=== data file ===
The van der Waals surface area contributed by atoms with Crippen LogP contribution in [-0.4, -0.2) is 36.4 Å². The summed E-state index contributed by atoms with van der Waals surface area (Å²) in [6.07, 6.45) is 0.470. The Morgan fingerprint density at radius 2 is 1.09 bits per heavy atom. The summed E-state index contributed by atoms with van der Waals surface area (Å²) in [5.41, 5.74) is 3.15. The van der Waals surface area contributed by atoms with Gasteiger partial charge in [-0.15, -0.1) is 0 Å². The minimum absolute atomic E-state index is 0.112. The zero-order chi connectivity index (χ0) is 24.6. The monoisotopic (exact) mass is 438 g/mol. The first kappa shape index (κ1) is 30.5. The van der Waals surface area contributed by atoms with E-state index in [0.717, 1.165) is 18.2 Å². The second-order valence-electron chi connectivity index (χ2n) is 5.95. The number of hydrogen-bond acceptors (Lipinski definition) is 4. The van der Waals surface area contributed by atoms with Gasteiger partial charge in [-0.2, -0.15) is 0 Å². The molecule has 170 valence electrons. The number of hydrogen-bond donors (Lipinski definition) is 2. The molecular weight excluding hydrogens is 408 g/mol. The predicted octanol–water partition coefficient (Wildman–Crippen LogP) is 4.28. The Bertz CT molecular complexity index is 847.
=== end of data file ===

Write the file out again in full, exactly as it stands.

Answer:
The van der Waals surface area contributed by atoms with Crippen LogP contribution in [-0.4, -0.2) is 36.4 Å². The summed E-state index contributed by atoms with van der Waals surface area (Å²) in [6.07, 6.45) is 0.470. The Morgan fingerprint density at radius 2 is 1.09 bits per heavy atom. The summed E-state index contributed by atoms with van der Waals surface area (Å²) in [5.41, 5.74) is 3.15. The van der Waals surface area contributed by atoms with Gasteiger partial charge in [-0.15, -0.1) is 0 Å². The minimum absolute atomic E-state index is 0.112. The zero-order chi connectivity index (χ0) is 24.6. The monoisotopic (exact) mass is 438 g/mol. The first kappa shape index (κ1) is 30.5. The van der Waals surface area contributed by atoms with E-state index in [0.717, 1.165) is 18.2 Å². The second-order valence-electron chi connectivity index (χ2n) is 5.95. The number of hydrogen-bond acceptors (Lipinski definition) is 4. The van der Waals surface area contributed by atoms with Gasteiger partial charge in [-0.2, -0.15) is 0 Å². The molecule has 170 valence electrons. The number of hydrogen-bond donors (Lipinski definition) is 2. The molecular weight excluding hydrogens is 408 g/mol. The predicted octanol–water partition coefficient (Wildman–Crippen LogP) is 4.28. The Bertz CT molecular complexity index is 847.